Q: Where can I find a carriage tour?
Photo Copyright of Clea G. Hall
With regret, we no longer provide guided tours of downtown Tucson.
Q: How can I purchase a tour ticket or reserve the wagonette or wedding carriage?
For reservations please call us directly.
Q: What are Sentinel Carriage's hours of operation?
we are available by reservation only because we are constantly bringing our horses and carriages to special events and parties.
please call us to schedule. Carriage service is temperature and weather permitting, which gives us and the horses a break in the summer.
Q: what else can the carriages and horses be hired for?
We are available for all kinds of events, and love getting creative, here are some of the occasions we have served in the past....
Indian Baraat and Vidai services
anniversaries & engagements
daddy daughter ball
private parties & Block parties
neighborhood and community events
business promotion *
Holiday parties & events ** * We love it when Santa rides with us to bring presents!
* One of our carriages is called a "versatile wagonette" and it is just that! We can take off the roof and seats to
load up the wagonette with Kegs of beer or other products for brewery advertisement and haulage.
Q: What kind of horses are they?
One of our horses is a Clydesdale, the other is a shire horse, a breed of heavy draft horse developed in the early nineteenth century in the Clydesdale (now know as lanarkshire) district of Scotland. Draft horses were originally developed for use in warfare to carry armor-clad knights into battle in western europe.
Scottish farmers began using some of the larger English and Flemish Draft Stallions on their smaller local mares and began producing what is know as the clydesdale. These horses were bred to meet the agricultural needs of the local farmers, but also the demands of the coal feilds and heavy haulage in the city of Glassgow. Due to the horses' fine reputation, use of the breed spread throughout Scotlan and northern England.
In the late nineteenth century the breed flourished and exports began, taking the horses all over the globe. However, the after WWII, with the increased availability of mechanization, Clydesdales and all working horses across the united states faced a decline.
The Clydesdale breed saw resurgence in popularity in the last part of the twentieth century. Although replaced by the tractor on most farms, this beloved horse still works in agriculture and forestry where tractors are unable or unwanted.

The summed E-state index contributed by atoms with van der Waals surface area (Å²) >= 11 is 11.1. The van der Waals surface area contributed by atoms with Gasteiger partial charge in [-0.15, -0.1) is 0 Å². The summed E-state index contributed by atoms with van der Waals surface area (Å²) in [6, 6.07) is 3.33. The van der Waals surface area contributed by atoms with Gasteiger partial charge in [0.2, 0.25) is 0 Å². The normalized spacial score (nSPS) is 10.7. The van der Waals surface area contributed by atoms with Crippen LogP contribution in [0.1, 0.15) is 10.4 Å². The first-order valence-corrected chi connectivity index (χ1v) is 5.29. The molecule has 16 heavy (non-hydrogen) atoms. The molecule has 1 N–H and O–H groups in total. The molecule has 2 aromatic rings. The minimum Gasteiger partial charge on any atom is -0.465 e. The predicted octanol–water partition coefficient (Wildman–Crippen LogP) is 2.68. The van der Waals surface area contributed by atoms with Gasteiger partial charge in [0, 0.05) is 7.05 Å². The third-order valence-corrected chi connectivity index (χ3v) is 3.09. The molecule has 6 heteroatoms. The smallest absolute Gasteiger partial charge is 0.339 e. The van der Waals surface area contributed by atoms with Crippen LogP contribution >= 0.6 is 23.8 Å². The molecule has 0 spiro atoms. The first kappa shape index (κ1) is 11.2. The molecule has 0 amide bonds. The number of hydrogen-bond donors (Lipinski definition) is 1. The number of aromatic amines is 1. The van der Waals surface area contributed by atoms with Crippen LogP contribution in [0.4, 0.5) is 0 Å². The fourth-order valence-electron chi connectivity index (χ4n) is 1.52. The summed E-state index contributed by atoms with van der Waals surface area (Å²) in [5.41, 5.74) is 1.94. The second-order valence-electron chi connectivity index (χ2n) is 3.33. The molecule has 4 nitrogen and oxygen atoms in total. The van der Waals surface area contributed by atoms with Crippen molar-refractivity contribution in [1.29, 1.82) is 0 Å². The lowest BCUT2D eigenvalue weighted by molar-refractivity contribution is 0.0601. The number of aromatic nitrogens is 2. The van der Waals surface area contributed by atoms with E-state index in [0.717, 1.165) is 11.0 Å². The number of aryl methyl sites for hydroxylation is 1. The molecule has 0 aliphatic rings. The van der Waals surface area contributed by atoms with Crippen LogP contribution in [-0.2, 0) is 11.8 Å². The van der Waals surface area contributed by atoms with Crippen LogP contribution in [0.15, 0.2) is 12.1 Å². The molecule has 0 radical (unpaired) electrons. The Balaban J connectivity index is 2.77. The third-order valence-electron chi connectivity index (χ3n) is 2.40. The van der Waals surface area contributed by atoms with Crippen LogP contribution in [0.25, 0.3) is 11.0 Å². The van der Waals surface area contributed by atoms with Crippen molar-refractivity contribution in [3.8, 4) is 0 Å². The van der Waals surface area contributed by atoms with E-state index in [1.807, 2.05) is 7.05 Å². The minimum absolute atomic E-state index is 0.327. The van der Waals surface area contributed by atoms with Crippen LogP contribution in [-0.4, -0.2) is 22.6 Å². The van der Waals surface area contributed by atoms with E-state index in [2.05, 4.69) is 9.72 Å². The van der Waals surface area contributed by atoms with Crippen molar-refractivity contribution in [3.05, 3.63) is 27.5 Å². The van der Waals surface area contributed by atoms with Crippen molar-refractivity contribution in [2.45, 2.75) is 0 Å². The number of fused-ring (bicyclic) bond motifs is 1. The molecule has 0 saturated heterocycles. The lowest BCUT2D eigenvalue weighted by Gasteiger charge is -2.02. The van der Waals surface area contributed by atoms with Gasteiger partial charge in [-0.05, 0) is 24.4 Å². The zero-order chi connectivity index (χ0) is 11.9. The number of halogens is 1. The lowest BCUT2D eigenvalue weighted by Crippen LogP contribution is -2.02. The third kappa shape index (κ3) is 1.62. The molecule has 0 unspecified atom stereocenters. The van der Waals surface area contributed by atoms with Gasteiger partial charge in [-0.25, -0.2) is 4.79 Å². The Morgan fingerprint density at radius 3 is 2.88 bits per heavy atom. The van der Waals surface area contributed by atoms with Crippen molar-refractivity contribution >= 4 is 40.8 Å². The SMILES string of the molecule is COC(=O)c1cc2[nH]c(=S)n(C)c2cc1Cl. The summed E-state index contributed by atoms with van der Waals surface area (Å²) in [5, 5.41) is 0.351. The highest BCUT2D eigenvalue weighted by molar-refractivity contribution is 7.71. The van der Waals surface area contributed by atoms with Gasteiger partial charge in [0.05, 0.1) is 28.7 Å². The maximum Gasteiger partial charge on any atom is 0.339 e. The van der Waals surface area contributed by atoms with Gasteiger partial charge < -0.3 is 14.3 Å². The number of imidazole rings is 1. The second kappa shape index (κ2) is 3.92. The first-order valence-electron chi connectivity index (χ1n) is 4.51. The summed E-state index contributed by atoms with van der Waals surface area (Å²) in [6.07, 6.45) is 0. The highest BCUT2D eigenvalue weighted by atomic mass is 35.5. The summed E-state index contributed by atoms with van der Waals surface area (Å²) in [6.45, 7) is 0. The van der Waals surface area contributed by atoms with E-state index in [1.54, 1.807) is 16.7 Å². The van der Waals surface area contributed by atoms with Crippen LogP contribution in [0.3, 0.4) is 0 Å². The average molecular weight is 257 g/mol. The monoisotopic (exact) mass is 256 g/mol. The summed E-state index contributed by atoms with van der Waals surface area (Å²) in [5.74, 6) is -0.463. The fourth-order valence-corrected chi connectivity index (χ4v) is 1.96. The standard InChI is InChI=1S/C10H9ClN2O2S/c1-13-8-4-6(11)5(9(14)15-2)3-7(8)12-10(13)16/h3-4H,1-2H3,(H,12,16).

the versatility of the breed is evidenced by the increasing number of equine activities for which it is used. Popular with carriage services, the clydesdale is well suited for the job and always attracts public admiration. Street parades are not complete without the high stepping hooves of a Clydesdale hitch passing by. Under saddle, the clydesdale excels in many pursuits including dressage, hunter jumper, as a trail horse, and for therapeutic riding.
~Excerpts from Clydesdale Breeders of the U.S.A.
Q: Do the horses have to stop traffic lights?
Yes, though the horses do not have the discretion to abide by traffic laws on their own, the driver does. In fact, horse drawn vehicles are required to abide by the same laws as motorized traffic.
Q: Where do the horses live?
The horses live on a residential horse property here in town. They are not confined to stalls, and share the paddock with a light riding horse. There is plenty of shade provided by large trees and room to move about.
Q: What do the horses eat and drink?
Our horses eat hay, they also get a little supper of soaked alfalfa pellets and supplements and enjoy licking their mineral block.
Q: How much do the horses weigh?
The clydesdales individually weigh about 1,500 lbs.
Q: How much weight can a horse pull?
A draft horse can pull a dead weight along the ground (draft) equal to 1/10 their body weight for 8 hours a day. For short distances, they can pull ten to fifteen times as much. The wagonette will only draft at about 125 pounds on flat ground, in fact one person is able to move it around on a flat surface pretty easily.
Q: What will the horses do when they retire?
That will be a long time from now considering they are only 4 & 5, but they will live with the owner their life long.
Q: How can we tell the horses like their job?
Horses, just like humans will show signs that they either enjoy work or don't. Signs that people show that they do or do not enjoy their job will be a pleasant attitude and fairness to co-workers or possibly irritability towards others and poor performance or visible signs of discomfort.
Most horses enjoy working because it helps to keep them in shape and gives them mental stimulation, though oftentimes when business is slow we may catch the horses daydreaming or even napping! Draft horses are especially suited to pulling or "draft" work, which makes their job easy on them. Visit out horses while we work to see a relaxed draft horse in action.
They also enjoy all the affection they get from customers and passerby alike.